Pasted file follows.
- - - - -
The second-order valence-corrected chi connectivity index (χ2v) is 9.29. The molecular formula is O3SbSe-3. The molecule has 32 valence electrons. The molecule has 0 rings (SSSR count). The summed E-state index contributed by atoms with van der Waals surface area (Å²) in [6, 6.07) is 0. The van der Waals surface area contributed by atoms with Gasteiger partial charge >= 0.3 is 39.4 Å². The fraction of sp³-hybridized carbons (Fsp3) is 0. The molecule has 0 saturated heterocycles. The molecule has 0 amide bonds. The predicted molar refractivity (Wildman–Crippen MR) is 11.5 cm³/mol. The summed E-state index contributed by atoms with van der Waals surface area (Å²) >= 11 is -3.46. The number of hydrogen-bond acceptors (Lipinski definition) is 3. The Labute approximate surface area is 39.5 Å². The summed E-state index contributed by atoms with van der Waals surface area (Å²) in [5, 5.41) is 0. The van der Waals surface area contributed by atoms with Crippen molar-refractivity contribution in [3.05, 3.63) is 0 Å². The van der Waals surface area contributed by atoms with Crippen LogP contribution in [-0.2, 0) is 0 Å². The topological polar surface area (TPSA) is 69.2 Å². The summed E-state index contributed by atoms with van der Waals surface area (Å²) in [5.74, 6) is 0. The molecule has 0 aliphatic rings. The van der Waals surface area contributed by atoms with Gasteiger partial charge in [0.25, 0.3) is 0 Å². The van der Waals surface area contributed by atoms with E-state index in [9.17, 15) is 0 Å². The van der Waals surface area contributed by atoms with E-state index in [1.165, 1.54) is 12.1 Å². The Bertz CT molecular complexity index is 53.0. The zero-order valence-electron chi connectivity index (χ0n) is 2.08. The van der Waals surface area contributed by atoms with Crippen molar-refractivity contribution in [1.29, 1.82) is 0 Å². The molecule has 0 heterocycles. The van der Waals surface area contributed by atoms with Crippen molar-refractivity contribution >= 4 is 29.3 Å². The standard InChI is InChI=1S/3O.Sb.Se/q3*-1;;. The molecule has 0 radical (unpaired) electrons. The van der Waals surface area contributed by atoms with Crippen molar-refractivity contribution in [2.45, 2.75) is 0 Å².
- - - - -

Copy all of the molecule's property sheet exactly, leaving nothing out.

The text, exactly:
The second-order valence-corrected chi connectivity index (χ2v) is 9.29. The molecular formula is O3SbSe-3. The molecule has 32 valence electrons. The molecule has 0 rings (SSSR count). The summed E-state index contributed by atoms with van der Waals surface area (Å²) in [6, 6.07) is 0. The van der Waals surface area contributed by atoms with Gasteiger partial charge >= 0.3 is 39.4 Å². The fraction of sp³-hybridized carbons (Fsp3) is 0. The molecule has 0 saturated heterocycles. The molecule has 0 amide bonds. The predicted molar refractivity (Wildman–Crippen MR) is 11.5 cm³/mol. The summed E-state index contributed by atoms with van der Waals surface area (Å²) >= 11 is -3.46. The number of hydrogen-bond acceptors (Lipinski definition) is 3. The Labute approximate surface area is 39.5 Å². The summed E-state index contributed by atoms with van der Waals surface area (Å²) in [5, 5.41) is 0. The van der Waals surface area contributed by atoms with Crippen molar-refractivity contribution in [3.05, 3.63) is 0 Å². The van der Waals surface area contributed by atoms with Crippen LogP contribution in [-0.2, 0) is 0 Å². The topological polar surface area (TPSA) is 69.2 Å². The summed E-state index contributed by atoms with van der Waals surface area (Å²) in [5.74, 6) is 0. The molecule has 0 aliphatic rings. The van der Waals surface area contributed by atoms with Gasteiger partial charge in [0.25, 0.3) is 0 Å². The van der Waals surface area contributed by atoms with E-state index in [9.17, 15) is 0 Å². The van der Waals surface area contributed by atoms with E-state index in [1.165, 1.54) is 12.1 Å². The Bertz CT molecular complexity index is 53.0. The zero-order valence-electron chi connectivity index (χ0n) is 2.08. The van der Waals surface area contributed by atoms with Crippen molar-refractivity contribution in [1.29, 1.82) is 0 Å². The molecule has 0 heterocycles. The van der Waals surface area contributed by atoms with Crippen molar-refractivity contribution >= 4 is 29.3 Å². The standard InChI is InChI=1S/3O.Sb.Se/q3*-1;;. The molecule has 0 radical (unpaired) electrons. The van der Waals surface area contributed by atoms with Crippen molar-refractivity contribution in [2.45, 2.75) is 0 Å².